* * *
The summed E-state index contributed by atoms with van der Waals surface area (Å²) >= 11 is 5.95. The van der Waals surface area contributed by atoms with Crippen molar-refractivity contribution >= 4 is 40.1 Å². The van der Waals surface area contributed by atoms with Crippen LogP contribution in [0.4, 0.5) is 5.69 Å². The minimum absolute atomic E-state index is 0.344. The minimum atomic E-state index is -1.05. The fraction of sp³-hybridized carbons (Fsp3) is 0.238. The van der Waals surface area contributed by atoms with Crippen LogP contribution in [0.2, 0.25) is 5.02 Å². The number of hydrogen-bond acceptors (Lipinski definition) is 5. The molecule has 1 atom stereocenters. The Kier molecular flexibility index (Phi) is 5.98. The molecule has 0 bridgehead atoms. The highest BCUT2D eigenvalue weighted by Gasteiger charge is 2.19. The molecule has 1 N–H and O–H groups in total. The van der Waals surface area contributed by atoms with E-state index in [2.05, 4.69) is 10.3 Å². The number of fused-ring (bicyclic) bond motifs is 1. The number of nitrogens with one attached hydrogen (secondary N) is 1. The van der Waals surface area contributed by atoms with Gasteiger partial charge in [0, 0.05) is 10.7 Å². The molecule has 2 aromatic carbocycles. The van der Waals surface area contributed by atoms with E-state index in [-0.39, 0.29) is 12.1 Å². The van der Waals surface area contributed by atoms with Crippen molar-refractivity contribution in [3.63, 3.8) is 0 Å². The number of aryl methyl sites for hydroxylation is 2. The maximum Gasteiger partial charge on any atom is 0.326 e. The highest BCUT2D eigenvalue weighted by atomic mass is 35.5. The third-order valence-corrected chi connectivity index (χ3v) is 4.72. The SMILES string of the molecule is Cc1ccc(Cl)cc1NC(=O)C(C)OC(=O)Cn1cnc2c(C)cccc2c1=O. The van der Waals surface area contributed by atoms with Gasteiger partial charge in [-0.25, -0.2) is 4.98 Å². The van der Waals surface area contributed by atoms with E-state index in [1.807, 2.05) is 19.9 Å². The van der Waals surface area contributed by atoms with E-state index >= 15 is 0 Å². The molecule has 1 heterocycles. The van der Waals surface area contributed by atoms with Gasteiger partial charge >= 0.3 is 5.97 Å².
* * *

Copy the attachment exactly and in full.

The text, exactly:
The summed E-state index contributed by atoms with van der Waals surface area (Å²) >= 11 is 5.95. The van der Waals surface area contributed by atoms with Crippen molar-refractivity contribution >= 4 is 40.1 Å². The van der Waals surface area contributed by atoms with Crippen LogP contribution in [0.4, 0.5) is 5.69 Å². The minimum absolute atomic E-state index is 0.344. The minimum atomic E-state index is -1.05. The fraction of sp³-hybridized carbons (Fsp3) is 0.238. The van der Waals surface area contributed by atoms with Crippen LogP contribution in [0.2, 0.25) is 5.02 Å². The number of hydrogen-bond acceptors (Lipinski definition) is 5. The molecule has 1 atom stereocenters. The Kier molecular flexibility index (Phi) is 5.98. The molecule has 0 bridgehead atoms. The highest BCUT2D eigenvalue weighted by Gasteiger charge is 2.19. The molecule has 1 N–H and O–H groups in total. The van der Waals surface area contributed by atoms with E-state index in [2.05, 4.69) is 10.3 Å². The number of fused-ring (bicyclic) bond motifs is 1. The number of nitrogens with one attached hydrogen (secondary N) is 1. The van der Waals surface area contributed by atoms with Gasteiger partial charge in [0, 0.05) is 10.7 Å². The molecule has 2 aromatic carbocycles. The van der Waals surface area contributed by atoms with E-state index in [-0.39, 0.29) is 12.1 Å². The van der Waals surface area contributed by atoms with Crippen molar-refractivity contribution in [3.63, 3.8) is 0 Å². The number of aryl methyl sites for hydroxylation is 2. The maximum Gasteiger partial charge on any atom is 0.326 e. The highest BCUT2D eigenvalue weighted by atomic mass is 35.5. The third-order valence-corrected chi connectivity index (χ3v) is 4.72. The SMILES string of the molecule is Cc1ccc(Cl)cc1NC(=O)C(C)OC(=O)Cn1cnc2c(C)cccc2c1=O. The van der Waals surface area contributed by atoms with Gasteiger partial charge in [-0.25, -0.2) is 4.98 Å². The van der Waals surface area contributed by atoms with E-state index in [1.807, 2.05) is 19.9 Å². The van der Waals surface area contributed by atoms with E-state index >= 15 is 0 Å². The molecule has 1 heterocycles. The van der Waals surface area contributed by atoms with Gasteiger partial charge >= 0.3 is 5.97 Å².